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Authors Horror Fiction and the Blame Game

By September 7, 2016News, Reading Habits

I am a fan of horror fiction, always have been and my favourite author is the king of horror, the one and only Mr Stephen King. I have read everything that man has written (even his books on baseball and I have no idea what goes on in baseball, not a clue), yet I’ve never killed anybody, never come close to it and I am sure there are hundreds of thousands of you fellow Constant Readers out there who haven’t killed anyone either.

So why is it that when a murderer is spotted holding a book by King it is immediately leaped upon by the media and suddenly it is the killer’s reading habits that are the probable reason as to why they committed their crimes?

I have written about King, his books and their alleged links to crimes before; King himself cancelled all future printings of one of his short stories (Rage, a book which detailed a school hostage and shooting incident) after several school shooters were found to have either read, or owned Rage with the final straw coming after Michael Carneal who had shot eight fellow students at a prayer meeting in West Paducah in December of 1997 was found to have had a copy of Rage in his locker.

Now it seems that King is to yet again be linked to a brutal crime through no fault of his own. A Bronx man who has been charged with butchering his own girlfriend and then dumping her in the trash has been spotted on his way to court with King’s novel Finders Keepers in his pocket. The alleged murderer is one Miguel Bonilla appeared in the Bronx Supreme court where he plead not guilty to the murder and dismemberment of his 53 year old girlfriend Juana Alvarez.

The horrific nature of the crime itself is news enough surely, but for one News website apparently not. Daily News New York ran an article whose introduction focused solely on the novel that Bonilla happened to have poking out of his pocket before tacking details of the actual crime onto the end, almost as an afterthought. With comments such as “A Bronx man charged with butchering his sleeping girlfriend — before tossing her out with the trash — is catching up on his grisly reading behind bars.” And “Bonilla was holding a paperback copy, which features a title written in blood and a bloody treasure chest hanging in a tree.” The article is definitely hinting at a direct correlation between Bonilla’s reading habits and his actions which I think is unfair and more than a little dangerous.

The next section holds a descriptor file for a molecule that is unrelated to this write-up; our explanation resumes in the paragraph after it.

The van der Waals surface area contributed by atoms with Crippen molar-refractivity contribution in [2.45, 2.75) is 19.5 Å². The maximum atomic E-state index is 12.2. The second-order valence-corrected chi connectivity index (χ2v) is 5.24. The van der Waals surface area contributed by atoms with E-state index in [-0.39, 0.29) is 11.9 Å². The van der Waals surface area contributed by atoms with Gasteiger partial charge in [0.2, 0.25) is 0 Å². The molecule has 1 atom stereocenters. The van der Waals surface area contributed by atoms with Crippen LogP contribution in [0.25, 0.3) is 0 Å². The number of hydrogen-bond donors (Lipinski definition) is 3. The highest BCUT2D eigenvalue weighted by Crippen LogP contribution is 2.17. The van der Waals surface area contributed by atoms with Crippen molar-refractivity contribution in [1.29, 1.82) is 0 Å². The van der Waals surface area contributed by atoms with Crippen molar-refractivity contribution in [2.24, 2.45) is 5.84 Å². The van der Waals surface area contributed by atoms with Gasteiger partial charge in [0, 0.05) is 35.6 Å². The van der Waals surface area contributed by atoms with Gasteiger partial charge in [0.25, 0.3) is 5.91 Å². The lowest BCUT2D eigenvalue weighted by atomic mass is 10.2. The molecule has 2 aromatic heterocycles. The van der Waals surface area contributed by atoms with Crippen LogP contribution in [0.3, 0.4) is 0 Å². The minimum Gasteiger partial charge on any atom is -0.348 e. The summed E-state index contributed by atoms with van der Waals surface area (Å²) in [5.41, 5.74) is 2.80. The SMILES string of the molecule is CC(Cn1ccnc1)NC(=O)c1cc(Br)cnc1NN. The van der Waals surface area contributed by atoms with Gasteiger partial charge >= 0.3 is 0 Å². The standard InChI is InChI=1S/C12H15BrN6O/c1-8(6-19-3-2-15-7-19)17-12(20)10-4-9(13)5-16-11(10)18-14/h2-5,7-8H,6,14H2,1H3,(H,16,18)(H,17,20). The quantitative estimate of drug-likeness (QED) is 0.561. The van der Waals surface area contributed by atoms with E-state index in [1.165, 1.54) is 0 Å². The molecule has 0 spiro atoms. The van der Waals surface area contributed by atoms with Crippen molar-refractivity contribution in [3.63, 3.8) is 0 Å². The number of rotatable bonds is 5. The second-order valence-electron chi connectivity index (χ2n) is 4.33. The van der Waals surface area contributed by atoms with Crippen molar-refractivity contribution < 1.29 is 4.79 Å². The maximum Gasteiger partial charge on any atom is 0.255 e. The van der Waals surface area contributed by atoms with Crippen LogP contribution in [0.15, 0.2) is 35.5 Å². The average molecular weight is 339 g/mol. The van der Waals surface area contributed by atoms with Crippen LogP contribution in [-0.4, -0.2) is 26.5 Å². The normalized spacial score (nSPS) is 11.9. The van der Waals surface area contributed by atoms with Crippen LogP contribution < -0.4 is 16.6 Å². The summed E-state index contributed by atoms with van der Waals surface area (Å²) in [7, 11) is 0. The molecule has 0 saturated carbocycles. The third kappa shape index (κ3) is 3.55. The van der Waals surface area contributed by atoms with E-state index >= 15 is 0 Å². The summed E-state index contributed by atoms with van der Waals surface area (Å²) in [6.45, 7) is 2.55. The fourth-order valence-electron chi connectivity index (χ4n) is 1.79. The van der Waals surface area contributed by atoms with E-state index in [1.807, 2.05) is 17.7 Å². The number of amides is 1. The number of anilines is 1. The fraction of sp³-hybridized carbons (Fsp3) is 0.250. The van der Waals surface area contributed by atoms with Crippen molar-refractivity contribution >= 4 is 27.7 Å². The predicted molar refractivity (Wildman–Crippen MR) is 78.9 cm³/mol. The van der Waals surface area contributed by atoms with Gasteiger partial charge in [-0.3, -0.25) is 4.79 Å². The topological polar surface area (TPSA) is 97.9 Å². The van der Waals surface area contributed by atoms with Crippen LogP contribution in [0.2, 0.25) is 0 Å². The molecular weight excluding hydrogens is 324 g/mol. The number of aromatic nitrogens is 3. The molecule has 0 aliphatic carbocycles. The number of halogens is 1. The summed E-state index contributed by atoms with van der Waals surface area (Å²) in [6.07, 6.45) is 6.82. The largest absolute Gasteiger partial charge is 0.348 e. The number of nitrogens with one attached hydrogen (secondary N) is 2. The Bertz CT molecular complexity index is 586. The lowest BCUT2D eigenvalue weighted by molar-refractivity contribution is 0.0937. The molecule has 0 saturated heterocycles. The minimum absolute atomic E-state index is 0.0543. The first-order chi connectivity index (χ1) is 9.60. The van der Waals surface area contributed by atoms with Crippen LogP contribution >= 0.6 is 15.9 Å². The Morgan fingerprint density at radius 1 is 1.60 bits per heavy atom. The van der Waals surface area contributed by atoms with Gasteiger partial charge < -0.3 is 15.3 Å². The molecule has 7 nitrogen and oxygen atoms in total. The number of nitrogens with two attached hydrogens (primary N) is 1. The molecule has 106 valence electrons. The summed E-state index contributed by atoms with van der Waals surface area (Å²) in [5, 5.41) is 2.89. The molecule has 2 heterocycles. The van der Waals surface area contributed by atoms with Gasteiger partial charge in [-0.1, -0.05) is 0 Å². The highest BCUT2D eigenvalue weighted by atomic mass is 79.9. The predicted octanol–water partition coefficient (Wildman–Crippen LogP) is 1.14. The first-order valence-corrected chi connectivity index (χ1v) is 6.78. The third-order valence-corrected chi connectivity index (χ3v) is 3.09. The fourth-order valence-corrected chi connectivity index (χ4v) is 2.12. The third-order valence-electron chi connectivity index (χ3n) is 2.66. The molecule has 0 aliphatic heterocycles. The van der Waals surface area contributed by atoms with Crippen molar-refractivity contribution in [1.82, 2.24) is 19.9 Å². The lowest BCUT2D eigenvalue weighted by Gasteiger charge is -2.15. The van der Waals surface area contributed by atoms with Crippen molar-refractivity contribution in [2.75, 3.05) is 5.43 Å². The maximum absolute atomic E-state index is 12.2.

Would an adultress carrying a copy of Fifty Shades garner the same interest? A hopeless romantic carrying Mills and Boon? A man in a suit carrying an Ian Fleming novel be thought of as a spy? Of course not, so why is it that when a murderer has an interest in horror their reading habits are brought into question and are often cited as either inspiration for or a how to guide to murder? I’ve read Finders Keepers and the other two books in the series (missed a trick there Daily News, it means he must have read Mr Mercedes already) and my partner still has all his appendages. Am I reading it wrong? No, of course I’m not and when the media, especially news reporting media is reporting on a crime, criminal, or court case, the defendant’s reading habits should not be of interest, or be reported.

The horror section of bookshops has already been relegated to a back corner, hidden away from polite readers but if this penchant for linking crimes to the perpetrator’s reading habits continues I can see myself and other horror buffs having to surf the dark web for our literary fixes.

How very Fahrenheit 451.

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